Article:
When I need to secure the berth or during cold weather these doors will work just fine but really the majority of my use will probably just knocking abound during the hot summer.  With the doors closed the berth is going to probably heat up to unbearable temperatures.  With this in mind I made the door panels removable and have made a set of screens that fasten in their place. These will probably be in place most of the time.

On top of the doors is a hatch.  This is made from 3/8” plywood with 3/4” solid stock framing.  It hinges at the rear and when open is held up by a plastic “hatch clip” bought at a RV supply store.  In the hatch I installed a lock (also from the RV store) that allows me to secure both it and the doors from opening.  This whole setup is certainly not tamper proof.  A good hard kick of the door panels is all it would take to defeat it.  I guess you could say it is designed to keep out the curious not the criminal. 

The instrument panel is really no big deal.  I finalized the position of the instruments and cut the holes.  When making it one thing did come to mind – I am building a boat from wood, yet in my finished product no wood grain will be visible (that is if I sand enough before painting!).  I got digging around the shop an came up with a piece of  plastic laminate (Formica) that was left over from a furniture project and decided to use it for the panel. Yea, I know, it’s not real wood but at least it will have the appearance of wood not just paint.

Next is the handrails that will be mounted to the top of the cabin.  I had looked at factory made rails and what few I found that might fit were too expensive for my taste.  I then considered custom making my own with components available in most marine catalogs.  The price was better but I really couldn’t find anything I thought I would like the looks of on top the CS.  I wanted something more low profile and a little sleeker than the normal tube assembly.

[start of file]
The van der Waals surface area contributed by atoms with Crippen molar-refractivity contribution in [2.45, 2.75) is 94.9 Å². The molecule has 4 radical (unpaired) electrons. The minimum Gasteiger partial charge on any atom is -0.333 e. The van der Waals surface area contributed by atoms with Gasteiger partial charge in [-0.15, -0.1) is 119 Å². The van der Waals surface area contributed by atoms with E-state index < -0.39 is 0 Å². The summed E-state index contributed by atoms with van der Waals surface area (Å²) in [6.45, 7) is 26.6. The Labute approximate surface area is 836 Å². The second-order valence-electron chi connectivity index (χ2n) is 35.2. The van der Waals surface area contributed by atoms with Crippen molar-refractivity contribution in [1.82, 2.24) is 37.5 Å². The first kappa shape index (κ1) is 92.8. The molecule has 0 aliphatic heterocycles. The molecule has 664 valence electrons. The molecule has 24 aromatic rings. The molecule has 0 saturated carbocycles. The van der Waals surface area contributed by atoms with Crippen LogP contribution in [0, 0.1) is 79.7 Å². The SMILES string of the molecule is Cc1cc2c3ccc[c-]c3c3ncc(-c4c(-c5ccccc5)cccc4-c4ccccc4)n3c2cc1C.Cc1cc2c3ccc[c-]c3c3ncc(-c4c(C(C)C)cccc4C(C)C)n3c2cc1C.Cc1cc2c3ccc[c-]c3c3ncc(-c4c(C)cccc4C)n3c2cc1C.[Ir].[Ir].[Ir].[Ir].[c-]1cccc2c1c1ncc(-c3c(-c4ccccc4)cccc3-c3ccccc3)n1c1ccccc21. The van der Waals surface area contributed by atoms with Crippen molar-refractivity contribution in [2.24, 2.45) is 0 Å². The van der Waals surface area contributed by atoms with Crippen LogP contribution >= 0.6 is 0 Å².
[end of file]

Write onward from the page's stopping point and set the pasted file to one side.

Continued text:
After looking around I decided on using two 4’ pieces of  “handrail.”  I bought these at Home Depot.  The are formed out of yellow pine and are made to mount on metal brackets along stairways.  I cut the ends at a 60 degree angle and will attach them with screws from the underside of the cabin top.  Since I really don’t know how they will hold up I don’t plan to glue them in place.  On each end and in the center I cut a hole that will allow a rope to pass through.  This will let me tie items (innertube / inflatable toys) down on top. 

The last item is the portlights.  I debated as to whether or not to install these but decided it would be a nice feature.  If I am sleeping on board and hear the blast of an air horn and the roar of diesel engines it would be nice to be able to quickly look out and see the bow of the barge that is about to turn the Cabin Skiff into tooth picks!  At least I thought it was a good idea until I priced these.  The cheapest plastic portlight I could find was still about $80 a piece! To rich for me.  So I started digging around the shop again (I am telling you, I have a lot of junk around) and came up with a piece of 1/4” lexan .  I decided to cut out the plastic for the glass and then cut a hole in the cabin wall the same size.  To hold it in place I fabricated a mounting ring from 1/8” plywood.  This overlaps the glass by 1/2” and the wall by 3/4”.  I will glue the ring to the wall and use #6 machine screws to attach the glass. This will allow a fairly flush profile. They won’t open but will allow me to see out.

On to the finishing process..................... 

Photo showing handrail profile.